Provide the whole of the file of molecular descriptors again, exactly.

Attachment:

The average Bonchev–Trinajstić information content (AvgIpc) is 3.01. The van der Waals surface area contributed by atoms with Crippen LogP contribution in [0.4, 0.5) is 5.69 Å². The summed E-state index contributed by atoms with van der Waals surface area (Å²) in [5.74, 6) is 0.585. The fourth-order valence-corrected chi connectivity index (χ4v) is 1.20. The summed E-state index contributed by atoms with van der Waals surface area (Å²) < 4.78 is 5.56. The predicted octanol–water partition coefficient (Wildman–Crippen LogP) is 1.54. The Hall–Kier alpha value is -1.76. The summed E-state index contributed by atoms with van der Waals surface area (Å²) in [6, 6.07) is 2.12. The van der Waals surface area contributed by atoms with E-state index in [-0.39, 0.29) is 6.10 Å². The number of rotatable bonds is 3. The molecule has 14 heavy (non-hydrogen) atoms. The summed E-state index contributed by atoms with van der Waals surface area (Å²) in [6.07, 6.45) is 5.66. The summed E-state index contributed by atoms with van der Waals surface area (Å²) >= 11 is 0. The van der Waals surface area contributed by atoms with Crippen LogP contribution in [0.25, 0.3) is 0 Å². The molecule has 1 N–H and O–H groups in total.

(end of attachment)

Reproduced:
The average Bonchev–Trinajstić information content (AvgIpc) is 3.01. The van der Waals surface area contributed by atoms with Crippen LogP contribution in [0.4, 0.5) is 5.69 Å². The summed E-state index contributed by atoms with van der Waals surface area (Å²) in [5.74, 6) is 0.585. The fourth-order valence-corrected chi connectivity index (χ4v) is 1.20. The summed E-state index contributed by atoms with van der Waals surface area (Å²) < 4.78 is 5.56. The predicted octanol–water partition coefficient (Wildman–Crippen LogP) is 1.54. The Hall–Kier alpha value is -1.76. The summed E-state index contributed by atoms with van der Waals surface area (Å²) in [6, 6.07) is 2.12. The van der Waals surface area contributed by atoms with E-state index in [-0.39, 0.29) is 6.10 Å². The number of rotatable bonds is 3. The molecule has 14 heavy (non-hydrogen) atoms. The summed E-state index contributed by atoms with van der Waals surface area (Å²) in [6.07, 6.45) is 5.66. The summed E-state index contributed by atoms with van der Waals surface area (Å²) >= 11 is 0. The van der Waals surface area contributed by atoms with Crippen LogP contribution in [0.25, 0.3) is 0 Å². The molecule has 1 N–H and O–H groups in total.